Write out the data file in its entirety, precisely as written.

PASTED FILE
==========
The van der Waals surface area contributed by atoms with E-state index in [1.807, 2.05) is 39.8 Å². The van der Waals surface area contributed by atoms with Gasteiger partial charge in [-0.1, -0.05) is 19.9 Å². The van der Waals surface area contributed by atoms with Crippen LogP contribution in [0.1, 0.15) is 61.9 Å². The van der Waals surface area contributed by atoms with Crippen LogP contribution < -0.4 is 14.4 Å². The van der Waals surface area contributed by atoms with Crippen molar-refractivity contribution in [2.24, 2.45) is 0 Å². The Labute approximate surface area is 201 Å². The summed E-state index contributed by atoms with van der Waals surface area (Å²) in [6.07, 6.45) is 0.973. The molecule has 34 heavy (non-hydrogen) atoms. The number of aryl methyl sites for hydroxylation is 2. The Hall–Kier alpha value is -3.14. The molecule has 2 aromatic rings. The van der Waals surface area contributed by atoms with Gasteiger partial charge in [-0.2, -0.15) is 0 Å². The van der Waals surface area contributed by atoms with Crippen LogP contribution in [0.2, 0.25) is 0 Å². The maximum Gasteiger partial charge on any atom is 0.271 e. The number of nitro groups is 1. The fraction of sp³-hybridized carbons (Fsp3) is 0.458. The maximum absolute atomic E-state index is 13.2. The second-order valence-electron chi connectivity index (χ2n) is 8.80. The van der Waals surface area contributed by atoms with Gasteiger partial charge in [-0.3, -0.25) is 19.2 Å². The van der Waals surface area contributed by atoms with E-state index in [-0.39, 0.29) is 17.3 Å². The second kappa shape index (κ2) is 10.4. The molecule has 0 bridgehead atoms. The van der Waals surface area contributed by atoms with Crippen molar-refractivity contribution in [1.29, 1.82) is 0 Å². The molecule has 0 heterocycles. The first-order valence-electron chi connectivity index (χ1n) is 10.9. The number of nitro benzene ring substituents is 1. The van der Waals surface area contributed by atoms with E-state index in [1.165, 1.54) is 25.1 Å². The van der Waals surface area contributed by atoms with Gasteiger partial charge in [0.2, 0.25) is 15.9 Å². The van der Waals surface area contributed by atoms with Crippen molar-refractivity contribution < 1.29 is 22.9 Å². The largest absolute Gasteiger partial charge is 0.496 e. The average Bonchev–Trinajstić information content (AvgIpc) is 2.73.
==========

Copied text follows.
The van der Waals surface area contributed by atoms with E-state index in [1.807, 2.05) is 39.8 Å². The van der Waals surface area contributed by atoms with Gasteiger partial charge in [-0.1, -0.05) is 19.9 Å². The van der Waals surface area contributed by atoms with Crippen LogP contribution in [0.1, 0.15) is 61.9 Å². The van der Waals surface area contributed by atoms with Crippen LogP contribution < -0.4 is 14.4 Å². The van der Waals surface area contributed by atoms with Crippen molar-refractivity contribution in [2.24, 2.45) is 0 Å². The Labute approximate surface area is 201 Å². The summed E-state index contributed by atoms with van der Waals surface area (Å²) in [6.07, 6.45) is 0.973. The molecule has 34 heavy (non-hydrogen) atoms. The number of aryl methyl sites for hydroxylation is 2. The Hall–Kier alpha value is -3.14. The molecule has 2 aromatic rings. The van der Waals surface area contributed by atoms with Gasteiger partial charge in [-0.2, -0.15) is 0 Å². The van der Waals surface area contributed by atoms with Crippen LogP contribution in [0.2, 0.25) is 0 Å². The maximum Gasteiger partial charge on any atom is 0.271 e. The number of nitro groups is 1. The fraction of sp³-hybridized carbons (Fsp3) is 0.458. The maximum absolute atomic E-state index is 13.2. The second-order valence-electron chi connectivity index (χ2n) is 8.80. The van der Waals surface area contributed by atoms with Gasteiger partial charge in [-0.3, -0.25) is 19.2 Å². The van der Waals surface area contributed by atoms with E-state index in [-0.39, 0.29) is 17.3 Å². The second kappa shape index (κ2) is 10.4. The molecule has 0 bridgehead atoms. The van der Waals surface area contributed by atoms with Crippen molar-refractivity contribution in [1.29, 1.82) is 0 Å². The molecule has 0 heterocycles. The first-order valence-electron chi connectivity index (χ1n) is 10.9. The number of nitro benzene ring substituents is 1. The van der Waals surface area contributed by atoms with E-state index in [1.165, 1.54) is 25.1 Å². The van der Waals surface area contributed by atoms with Gasteiger partial charge in [0.2, 0.25) is 15.9 Å². The van der Waals surface area contributed by atoms with Crippen molar-refractivity contribution < 1.29 is 22.9 Å². The largest absolute Gasteiger partial charge is 0.496 e. The average Bonchev–Trinajstić information content (AvgIpc) is 2.73.